University throws together all sorts of people from different backgrounds, which can result in some pretty heated discussions.
Uni Life: As a student, you’ve simply got to have an opinion
A nice, if sometimes unsettling, thing about Cambridge is that everyone is awfully opinionated. Everyone seems to be falling over themselves to get their voices heard. Living in one place for most of your life, you accept one set of views, hardly questioning them. University throws together all sorts of people from different backgrounds, which results in pretty heated discussions. I remember sitting at the lunch table in freshers’ week to be plunged headfirst into a dispute about the ethics of abortion and euthanasia. Every single conversation between groups of people seemed inconceivably erudite – at dinner later that day, the person sitting next to me turned his head towards me and asked what I thought the fate of the universe was. I gaped and did a passable imitation of a fish.
“The oscillating universe theory seems likely, right?” he said, smiling pleasantly. “Or” – at this point he threw the girl sitting across from us a murderous glare – “do you believe we’ll end according to the Big Crunch theory?” He glowered belligerently, as if daring anyone to argue with his precious oscillating universe theory, while the girl looked mutinous. I shrugged and mumbled that I couldn’t make an accurate prediction because I didn’t have enough evidence – or the least idea of how to infer stuff from evidence even if I did have any.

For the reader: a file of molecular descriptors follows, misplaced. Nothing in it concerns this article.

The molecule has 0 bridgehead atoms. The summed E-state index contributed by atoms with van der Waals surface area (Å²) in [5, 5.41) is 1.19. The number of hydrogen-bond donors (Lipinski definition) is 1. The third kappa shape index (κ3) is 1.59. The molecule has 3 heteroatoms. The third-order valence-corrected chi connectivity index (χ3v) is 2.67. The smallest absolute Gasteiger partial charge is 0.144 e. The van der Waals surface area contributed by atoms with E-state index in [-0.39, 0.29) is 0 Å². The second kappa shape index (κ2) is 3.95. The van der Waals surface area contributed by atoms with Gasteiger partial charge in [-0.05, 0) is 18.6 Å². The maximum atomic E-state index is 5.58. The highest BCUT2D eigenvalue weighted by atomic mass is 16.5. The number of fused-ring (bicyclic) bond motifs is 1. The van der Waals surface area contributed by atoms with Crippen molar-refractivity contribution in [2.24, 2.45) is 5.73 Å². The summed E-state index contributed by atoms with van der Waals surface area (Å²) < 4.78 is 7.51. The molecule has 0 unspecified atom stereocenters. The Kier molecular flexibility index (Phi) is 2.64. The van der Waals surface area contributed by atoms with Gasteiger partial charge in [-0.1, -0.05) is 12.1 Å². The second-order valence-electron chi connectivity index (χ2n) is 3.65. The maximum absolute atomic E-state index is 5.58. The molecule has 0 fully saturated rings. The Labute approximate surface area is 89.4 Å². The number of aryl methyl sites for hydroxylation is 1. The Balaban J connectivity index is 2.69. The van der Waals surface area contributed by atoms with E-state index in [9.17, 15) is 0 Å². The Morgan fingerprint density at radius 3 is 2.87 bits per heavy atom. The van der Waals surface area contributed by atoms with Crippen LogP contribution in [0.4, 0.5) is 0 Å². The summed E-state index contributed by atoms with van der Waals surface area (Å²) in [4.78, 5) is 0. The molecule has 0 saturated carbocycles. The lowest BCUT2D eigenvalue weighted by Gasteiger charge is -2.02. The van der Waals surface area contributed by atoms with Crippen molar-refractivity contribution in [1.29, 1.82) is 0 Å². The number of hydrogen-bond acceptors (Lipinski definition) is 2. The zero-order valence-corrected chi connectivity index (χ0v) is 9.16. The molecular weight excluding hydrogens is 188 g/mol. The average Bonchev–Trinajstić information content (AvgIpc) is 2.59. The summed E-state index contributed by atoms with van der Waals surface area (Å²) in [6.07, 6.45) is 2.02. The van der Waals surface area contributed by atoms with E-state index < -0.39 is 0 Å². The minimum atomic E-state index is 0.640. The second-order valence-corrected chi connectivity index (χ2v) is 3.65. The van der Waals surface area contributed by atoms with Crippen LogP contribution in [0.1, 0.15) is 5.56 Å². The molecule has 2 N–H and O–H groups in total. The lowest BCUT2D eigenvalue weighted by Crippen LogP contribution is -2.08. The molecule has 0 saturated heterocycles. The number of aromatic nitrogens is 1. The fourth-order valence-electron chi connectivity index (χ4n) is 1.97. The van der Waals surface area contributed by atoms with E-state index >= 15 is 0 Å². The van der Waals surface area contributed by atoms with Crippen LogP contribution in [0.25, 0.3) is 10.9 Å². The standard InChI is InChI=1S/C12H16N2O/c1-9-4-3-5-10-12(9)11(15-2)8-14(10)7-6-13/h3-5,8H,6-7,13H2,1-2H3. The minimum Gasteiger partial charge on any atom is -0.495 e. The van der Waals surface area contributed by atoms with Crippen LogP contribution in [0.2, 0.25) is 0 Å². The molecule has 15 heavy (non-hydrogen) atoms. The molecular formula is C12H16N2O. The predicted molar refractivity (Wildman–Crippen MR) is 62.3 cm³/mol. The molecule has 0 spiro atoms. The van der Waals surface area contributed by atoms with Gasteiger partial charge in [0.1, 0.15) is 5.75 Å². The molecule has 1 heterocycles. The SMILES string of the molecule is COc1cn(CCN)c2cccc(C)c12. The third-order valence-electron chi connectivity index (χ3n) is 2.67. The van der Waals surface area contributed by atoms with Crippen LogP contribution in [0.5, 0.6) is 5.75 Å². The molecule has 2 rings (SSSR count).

I don’t know if they actually cared twopence about how the universe will end, considering we will be dead long before. Maybe everyone was simply trying to make intelligent conversation to impress everybody else because it was freshers’ week and first impressions count. At school we used to talk about things like whether we were Team Peeta or Team Gale during lunchtime. In the first girlie conversation I had here, with a neighbour, she whipped out her phone to show me a photo of the guy she liked. “He’s got such a wise forehead,” she sighed. It transpired that her crush was the physicist Richard Feynman. All right then.
Student newspapers here are fiercely vocal and make for refreshing reads. Abuse is hurled at UK political leaders with obvious pleasure. The news of Prince William coming to study at Cambridge was greeted with polls demanding “Do you think he got in on merit?” to which most answered no with delighted malice. Students painstakingly criticise the education system, the health care system, the transport system, the government, the way things are done at Cambridge and, jubilantly, the way things are done at Oxford. Half the print space seems to be devoted to aggressive discussion about religion and sexuality. People aren’t afraid to antagonise.
When fellow students write about sensitive subjects, my first reaction is a slight anxiety for the writers – they would undoubtedly receive backlash. That’s where the fun lies, though. Hesham, who is the opinion editor of the newspaper The Cambridge Student, actively thinks up controversial topics to propound for the fun of it, like the abolition of marriage. It doesn’t matter if he believes no such thing; it’s what stirs up debate that counts. Such widespread expression of opinion is important to crumble the walls of prejudice. I’m forming new views on lots of things, as long as no one asks me about how the universe will end.
The writer is an 18-year-old student at Cambridge who grew up in Dubai